Nama has no incentive to make profits on its property portfolio

Nama’s office in Dublin. Photograph: Eric Luke

Nama’s office in Dublin. Photograph: Eric Luke


Two property funds raised €600 million from investors in the space of a couple of hours last Friday for the purposes of investing in Irish real estate. It is welcome, and almost unimaginable, news when you consider the pit of despair into which the country slumped in 2009. But like any gift-horse it probably does warrant a full dental exam.

It is not the funds themselves – Irish Residential Properties REIT and Green REIT that merit scrutiny – it is the circumstances that led to them and various others queuing up to buy Irish commercial property assets that we should be looking at. And what you are really talking about here is the National Asset Management Agency’s management of the market.

The question that arises is whether Nama under-paid for the banks’ property assets in 2009 and is now selling them too cheaply as it rushes to wind itself up ahead of time with a small surplus.

The beauty of the Nama structure – if that is not a contradiction in terms – was that, in theory, it should not have mattered if they under-paid or over-paid for the assets they took off the banks.

This is because the tax payer, who owned – or was a major shareholder in – the banks, was on both sides of the deal. What ever we might lose on the banks’ roundabout would be made up on the Nama swings. If the loans were sold too cheaply it might mean bigger losses for the banks but in theory bigger profits for Nama. What this meant in practice was that Nama could get on with its intended purpose – cleaning the banks up by taking over their commercial property books – with out anyone having to get to worried about whether the assets were correctly priced.

That is not to say that there was no thought given to the price. A formula was used to establish the market price with some allowance made for long-term value. It was the best shot under the circumstances, which were unprecedented: the economy was cratering, the banks were failing and the country was being squeezed out of the debt markets.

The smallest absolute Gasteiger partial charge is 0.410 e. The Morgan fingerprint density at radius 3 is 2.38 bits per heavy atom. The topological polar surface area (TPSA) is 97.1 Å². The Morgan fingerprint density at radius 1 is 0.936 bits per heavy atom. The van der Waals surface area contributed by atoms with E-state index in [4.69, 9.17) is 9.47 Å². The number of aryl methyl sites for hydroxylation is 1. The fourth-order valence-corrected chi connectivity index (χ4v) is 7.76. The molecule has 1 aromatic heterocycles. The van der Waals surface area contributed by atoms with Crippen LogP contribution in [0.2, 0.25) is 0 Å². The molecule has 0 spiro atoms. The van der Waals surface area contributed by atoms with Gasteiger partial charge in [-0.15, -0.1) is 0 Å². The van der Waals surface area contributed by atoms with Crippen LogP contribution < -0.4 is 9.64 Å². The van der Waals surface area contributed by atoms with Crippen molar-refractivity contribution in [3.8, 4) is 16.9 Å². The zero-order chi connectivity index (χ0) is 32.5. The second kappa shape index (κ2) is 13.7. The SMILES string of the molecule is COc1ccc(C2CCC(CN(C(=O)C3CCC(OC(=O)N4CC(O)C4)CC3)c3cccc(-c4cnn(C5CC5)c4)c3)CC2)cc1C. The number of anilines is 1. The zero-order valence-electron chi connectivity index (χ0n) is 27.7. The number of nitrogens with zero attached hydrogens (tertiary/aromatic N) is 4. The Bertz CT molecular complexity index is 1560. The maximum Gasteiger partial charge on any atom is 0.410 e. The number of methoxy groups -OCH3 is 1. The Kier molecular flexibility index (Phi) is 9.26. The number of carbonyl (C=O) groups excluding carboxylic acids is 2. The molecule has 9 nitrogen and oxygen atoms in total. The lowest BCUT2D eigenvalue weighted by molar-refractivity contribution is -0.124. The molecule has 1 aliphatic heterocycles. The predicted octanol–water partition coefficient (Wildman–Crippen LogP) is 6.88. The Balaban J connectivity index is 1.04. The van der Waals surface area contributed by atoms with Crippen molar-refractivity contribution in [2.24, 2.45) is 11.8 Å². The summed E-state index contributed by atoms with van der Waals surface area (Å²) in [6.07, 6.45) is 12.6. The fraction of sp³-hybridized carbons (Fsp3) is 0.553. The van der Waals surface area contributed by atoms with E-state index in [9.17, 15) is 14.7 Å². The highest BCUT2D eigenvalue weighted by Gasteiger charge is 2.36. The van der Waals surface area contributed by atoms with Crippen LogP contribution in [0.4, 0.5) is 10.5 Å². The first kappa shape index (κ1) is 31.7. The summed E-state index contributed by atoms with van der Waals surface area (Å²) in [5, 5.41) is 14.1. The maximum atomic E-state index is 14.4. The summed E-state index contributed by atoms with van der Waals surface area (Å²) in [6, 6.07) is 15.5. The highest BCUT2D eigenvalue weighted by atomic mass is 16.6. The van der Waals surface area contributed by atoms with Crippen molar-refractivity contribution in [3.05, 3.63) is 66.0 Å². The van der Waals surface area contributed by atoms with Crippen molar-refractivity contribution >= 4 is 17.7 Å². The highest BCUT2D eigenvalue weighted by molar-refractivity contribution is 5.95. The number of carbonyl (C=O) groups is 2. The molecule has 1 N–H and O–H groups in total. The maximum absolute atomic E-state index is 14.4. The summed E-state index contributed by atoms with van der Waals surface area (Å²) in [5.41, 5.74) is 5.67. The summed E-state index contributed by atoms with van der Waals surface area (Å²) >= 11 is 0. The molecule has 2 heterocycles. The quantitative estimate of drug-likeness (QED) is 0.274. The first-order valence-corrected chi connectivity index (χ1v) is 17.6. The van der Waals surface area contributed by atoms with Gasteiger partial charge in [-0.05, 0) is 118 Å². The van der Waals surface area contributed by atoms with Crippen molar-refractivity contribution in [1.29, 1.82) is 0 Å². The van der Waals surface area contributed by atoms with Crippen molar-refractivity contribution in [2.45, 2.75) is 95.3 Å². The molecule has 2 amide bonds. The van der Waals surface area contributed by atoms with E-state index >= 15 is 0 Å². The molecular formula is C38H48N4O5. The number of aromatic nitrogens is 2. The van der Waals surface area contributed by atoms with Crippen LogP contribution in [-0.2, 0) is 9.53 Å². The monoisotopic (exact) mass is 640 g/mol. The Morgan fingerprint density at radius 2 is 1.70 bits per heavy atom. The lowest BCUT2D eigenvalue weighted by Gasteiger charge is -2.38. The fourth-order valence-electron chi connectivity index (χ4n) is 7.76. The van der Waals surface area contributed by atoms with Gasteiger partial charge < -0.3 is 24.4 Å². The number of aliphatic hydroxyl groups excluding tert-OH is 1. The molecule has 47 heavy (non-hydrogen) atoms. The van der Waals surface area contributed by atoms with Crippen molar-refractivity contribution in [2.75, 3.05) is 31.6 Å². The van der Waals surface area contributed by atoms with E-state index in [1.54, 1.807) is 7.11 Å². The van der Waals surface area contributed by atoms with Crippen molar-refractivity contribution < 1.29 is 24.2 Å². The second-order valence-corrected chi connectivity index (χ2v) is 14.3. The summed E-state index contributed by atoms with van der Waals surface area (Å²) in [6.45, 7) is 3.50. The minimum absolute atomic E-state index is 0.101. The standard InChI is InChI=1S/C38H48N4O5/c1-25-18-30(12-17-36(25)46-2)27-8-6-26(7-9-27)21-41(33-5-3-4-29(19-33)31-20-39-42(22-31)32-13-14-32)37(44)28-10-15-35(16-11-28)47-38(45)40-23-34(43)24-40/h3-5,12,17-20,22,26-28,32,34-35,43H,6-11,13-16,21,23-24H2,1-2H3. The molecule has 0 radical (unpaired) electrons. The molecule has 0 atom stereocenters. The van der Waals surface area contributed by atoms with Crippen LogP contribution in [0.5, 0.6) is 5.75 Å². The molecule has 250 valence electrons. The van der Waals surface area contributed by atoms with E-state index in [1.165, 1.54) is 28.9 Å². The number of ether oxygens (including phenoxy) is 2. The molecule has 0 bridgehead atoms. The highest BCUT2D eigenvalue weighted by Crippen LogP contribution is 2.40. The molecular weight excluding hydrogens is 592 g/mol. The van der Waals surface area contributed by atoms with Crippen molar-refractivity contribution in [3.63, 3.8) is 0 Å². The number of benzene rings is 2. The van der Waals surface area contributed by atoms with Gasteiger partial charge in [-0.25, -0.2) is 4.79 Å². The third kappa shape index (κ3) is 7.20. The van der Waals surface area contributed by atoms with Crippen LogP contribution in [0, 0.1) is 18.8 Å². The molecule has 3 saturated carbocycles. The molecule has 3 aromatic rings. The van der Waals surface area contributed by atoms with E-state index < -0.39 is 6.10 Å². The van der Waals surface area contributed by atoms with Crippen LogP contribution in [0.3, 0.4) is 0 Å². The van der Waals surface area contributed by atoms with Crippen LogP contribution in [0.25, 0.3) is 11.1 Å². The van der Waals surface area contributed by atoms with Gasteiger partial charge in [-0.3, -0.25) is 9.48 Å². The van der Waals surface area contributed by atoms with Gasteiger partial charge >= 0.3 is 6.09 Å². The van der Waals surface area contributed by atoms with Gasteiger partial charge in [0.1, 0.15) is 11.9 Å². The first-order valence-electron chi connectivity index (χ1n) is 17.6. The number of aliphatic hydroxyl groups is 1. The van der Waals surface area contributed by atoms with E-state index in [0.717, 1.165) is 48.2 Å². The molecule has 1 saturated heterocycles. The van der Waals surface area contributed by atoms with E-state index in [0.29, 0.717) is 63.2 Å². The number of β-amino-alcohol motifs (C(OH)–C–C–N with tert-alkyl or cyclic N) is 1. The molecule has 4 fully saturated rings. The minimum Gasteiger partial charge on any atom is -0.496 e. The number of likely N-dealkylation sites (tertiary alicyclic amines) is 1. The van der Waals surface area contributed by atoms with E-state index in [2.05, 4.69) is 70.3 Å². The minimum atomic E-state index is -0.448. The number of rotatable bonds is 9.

Fast forward almost five years and much of the negative sentiment towards Ireland has been reversed and international buyers can now see real value.

They can also work out roughly what Nama paid for its assets through informed guess-work and the limited amount of information in the public domain about the haircuts applied to the bank’s loans.

They will also be aware that Nama only has to get back what it paid for the assets. A surplus would be nice, but when Nama was born in the dark days of 2009, the idea that it would make a big profit seemed fanciful.

They also know that Nama exists only through the grace of Eurostat who have ruled that, because of a technicality, its debts do not count as Irish national debt. Although this is unlikely to change, any serious assessment of the investment case for Irish bonds has to factor in Nama’s €37 billion worth of debt. In practice this means that Europe and the Government want Nama wound up as soon as possible.

This all amounts to quite a powerful imperative for Nama to not focus on long-term value. If that was its focus , it would look at the wall of money coming its way and think about how to push up prices.

Prod with a pitch-fork
But when your mandate is simply to get out of the market without the tax payer incurring a loss – which was something of a poisoned chalice in 2009 – then you will focus on getting stuff out the door.

And when you consider that Nama seems to have a second, somewhat unofficial, mandate to stimulate the moribund commercial property sector – and, by extension, the wider economy – getting the maximum price for every single property is not necessarily the be all and end all.

Commentators struggle to describe Nama and frequently look to the beasts of Greek mythology for metaphor. It has been likened to a chimaera, a hydra and various other monsters. What they are trying to get across is that it was created in a hurry, under great pressure to do several difficult jobs against a bleak back ground.

It is truly a Frankenstein and while we should all be relieved that it has not gone mad and killed all the villagers, we should not be afraid to get the pitch fork out and give it gentle prod and ask whether its mandate should not be revisited in order to focus on extracting more value over a longer time frame.

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